Over the past 30 years we have helped companies of all sizes, industries and markets Identify, Attract, Screen Interview, Hire, On-board, and Keep Stronger Sales staff. One of the common demands from our client’s is: They MUST have industry Experience.
Well, not really. As part of our process, we take time to define the ‘ideal’ salesperson and through this in-depth process what we learn is that it’s not necessary to have industry experience. What is necessary it to attract candidates that have experience calling on similar clients, in similar markets, to similar positions in the company, with similar sale cycles, with similar management pressure, with similar price points, with similar competition, with similar resistance and more.
Most people would not think that a salesperson selling Office Business Machines (that’s code for copiers) would have anything in common with a salesperson selling Uniforms, Rugs, and maintenance programs for those type of items. However, when you look at the ideal profiles for, they are almost identical.
Both have a typical 3-month window to displace the competition of renew the current client. Both sell a typical 3-year agreement with heavy cancelation clauses. Both sell to the ‘Office Manager’ but not to the C-Suite. Both typically have fairly tight management. Both sell products and services that range from $300-$1000 a month for the average sale. Both industries have strong industry product training, and both usually have three to five competitors.
Industry experience is not necessary. Sales experience is! It is much easier to train and teach product knowledge than to train and teach selling skills, attitudes, techniques and behavior. Not to mention the baggage for the “industry salesperson” is the same as everyone else in the industry. A new salesperson for a parallel industry brings new ideas, new concepts, cross market experience that will raise the bar for the current team.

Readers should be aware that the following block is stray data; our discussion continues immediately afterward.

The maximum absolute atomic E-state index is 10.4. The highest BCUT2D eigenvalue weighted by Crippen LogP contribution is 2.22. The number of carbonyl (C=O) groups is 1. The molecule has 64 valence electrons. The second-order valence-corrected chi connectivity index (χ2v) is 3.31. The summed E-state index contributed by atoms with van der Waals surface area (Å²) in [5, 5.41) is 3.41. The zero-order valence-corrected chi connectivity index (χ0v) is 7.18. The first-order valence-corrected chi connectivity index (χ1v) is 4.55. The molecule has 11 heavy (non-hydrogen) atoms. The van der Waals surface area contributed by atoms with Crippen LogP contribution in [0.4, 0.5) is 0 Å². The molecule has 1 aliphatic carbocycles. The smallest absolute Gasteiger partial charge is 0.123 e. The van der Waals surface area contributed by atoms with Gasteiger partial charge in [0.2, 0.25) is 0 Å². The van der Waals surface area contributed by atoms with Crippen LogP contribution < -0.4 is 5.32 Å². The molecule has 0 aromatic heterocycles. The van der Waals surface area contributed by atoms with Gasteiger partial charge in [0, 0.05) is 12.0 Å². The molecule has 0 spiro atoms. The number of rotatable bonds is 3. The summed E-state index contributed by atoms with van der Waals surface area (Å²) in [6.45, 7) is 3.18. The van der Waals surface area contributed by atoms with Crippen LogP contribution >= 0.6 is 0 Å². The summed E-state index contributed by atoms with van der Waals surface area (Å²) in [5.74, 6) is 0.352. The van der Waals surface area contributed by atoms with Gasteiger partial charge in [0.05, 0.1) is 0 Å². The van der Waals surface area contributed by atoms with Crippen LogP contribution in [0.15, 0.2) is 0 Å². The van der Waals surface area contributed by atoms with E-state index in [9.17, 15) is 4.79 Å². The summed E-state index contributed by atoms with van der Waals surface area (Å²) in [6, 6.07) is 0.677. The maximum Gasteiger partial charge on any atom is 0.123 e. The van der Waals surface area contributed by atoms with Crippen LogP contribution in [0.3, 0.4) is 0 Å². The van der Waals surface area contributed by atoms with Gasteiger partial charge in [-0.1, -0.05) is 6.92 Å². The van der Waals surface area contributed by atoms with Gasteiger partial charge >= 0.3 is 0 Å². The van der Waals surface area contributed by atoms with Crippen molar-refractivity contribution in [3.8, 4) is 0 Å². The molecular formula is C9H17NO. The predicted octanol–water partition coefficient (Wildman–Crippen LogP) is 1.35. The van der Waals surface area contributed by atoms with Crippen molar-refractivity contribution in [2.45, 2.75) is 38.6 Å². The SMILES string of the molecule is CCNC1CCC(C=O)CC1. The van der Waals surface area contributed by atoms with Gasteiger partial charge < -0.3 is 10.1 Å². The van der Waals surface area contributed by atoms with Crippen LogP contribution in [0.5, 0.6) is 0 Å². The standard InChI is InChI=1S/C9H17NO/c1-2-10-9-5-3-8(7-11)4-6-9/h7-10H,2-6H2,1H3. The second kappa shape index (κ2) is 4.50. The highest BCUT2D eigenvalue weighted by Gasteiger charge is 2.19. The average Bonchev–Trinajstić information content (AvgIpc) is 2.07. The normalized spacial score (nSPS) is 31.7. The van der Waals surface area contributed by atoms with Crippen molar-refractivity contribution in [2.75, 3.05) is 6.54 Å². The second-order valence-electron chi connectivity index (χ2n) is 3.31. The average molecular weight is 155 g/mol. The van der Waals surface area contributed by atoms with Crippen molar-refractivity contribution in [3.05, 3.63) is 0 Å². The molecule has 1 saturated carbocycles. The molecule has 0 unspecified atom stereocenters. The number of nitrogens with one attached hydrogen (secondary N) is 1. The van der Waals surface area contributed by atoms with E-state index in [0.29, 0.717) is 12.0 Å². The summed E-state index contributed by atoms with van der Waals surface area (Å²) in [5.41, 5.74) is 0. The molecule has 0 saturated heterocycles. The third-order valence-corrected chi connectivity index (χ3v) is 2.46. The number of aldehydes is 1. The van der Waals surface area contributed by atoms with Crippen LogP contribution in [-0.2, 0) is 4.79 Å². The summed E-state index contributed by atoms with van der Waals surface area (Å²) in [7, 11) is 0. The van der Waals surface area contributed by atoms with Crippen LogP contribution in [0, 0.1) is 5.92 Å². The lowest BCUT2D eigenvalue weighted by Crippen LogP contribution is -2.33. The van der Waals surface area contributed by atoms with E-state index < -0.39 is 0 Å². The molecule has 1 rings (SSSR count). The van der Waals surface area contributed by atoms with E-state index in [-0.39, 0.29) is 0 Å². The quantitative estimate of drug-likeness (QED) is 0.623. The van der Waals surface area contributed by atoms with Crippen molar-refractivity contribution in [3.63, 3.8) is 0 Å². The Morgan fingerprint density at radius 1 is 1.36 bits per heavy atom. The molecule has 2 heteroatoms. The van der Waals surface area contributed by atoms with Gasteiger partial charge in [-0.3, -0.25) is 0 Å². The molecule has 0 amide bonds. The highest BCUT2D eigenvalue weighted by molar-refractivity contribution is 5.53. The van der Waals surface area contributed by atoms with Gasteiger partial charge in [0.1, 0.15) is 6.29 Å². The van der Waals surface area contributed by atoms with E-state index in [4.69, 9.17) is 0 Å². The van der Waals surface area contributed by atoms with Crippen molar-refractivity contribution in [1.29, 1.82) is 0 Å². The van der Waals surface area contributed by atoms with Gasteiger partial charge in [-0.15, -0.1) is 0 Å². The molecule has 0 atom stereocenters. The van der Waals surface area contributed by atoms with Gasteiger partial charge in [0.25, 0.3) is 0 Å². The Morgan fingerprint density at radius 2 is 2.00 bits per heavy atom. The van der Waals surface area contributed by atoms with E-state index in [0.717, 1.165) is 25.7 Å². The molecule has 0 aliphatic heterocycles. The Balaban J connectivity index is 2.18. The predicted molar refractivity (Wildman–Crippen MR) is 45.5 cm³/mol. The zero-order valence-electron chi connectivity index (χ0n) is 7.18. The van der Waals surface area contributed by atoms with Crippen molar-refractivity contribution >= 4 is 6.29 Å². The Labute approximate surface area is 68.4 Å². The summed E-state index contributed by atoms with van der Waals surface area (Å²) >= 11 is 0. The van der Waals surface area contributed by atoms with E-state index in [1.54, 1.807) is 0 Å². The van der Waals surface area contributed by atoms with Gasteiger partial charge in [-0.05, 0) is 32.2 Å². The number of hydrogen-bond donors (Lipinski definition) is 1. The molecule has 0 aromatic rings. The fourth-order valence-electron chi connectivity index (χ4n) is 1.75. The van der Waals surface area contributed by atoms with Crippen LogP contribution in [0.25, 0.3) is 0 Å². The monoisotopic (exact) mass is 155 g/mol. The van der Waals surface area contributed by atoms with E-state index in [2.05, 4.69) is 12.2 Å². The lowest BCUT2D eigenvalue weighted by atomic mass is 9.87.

The idea that the candidate MUST have industry experience points to two things: 1. A poor on-boarding and training program. 2.The Illusion of Reality.
- On-boarding is critical for any position but more so with sales. I don’t care what products or services are sold or how complicated it can be. It should take no more than 30 days for any new sales hire to be able to have an intelligent conversation with a prospect. If it is taking longer than that you need to revamp your on-boarding plan and spend more time teaching your business to your new hires. Also, raise your expectations. The first 30 days should be nothing more than education, training, coaching, and practicing for the new sales hire. If they can’t cut it, fire them, and start over. Maybe you made a poor selection. If you want to abolish your hiring mistakes we can help.
- The Illusion of Reality. If we all think the same, then how can we have any new experience and grow. We need diversity in our thinking. For fresh ideas that launch your sales, it may be time for a checkup and a deep dive on what you are not doing that you don’t know you are not doing.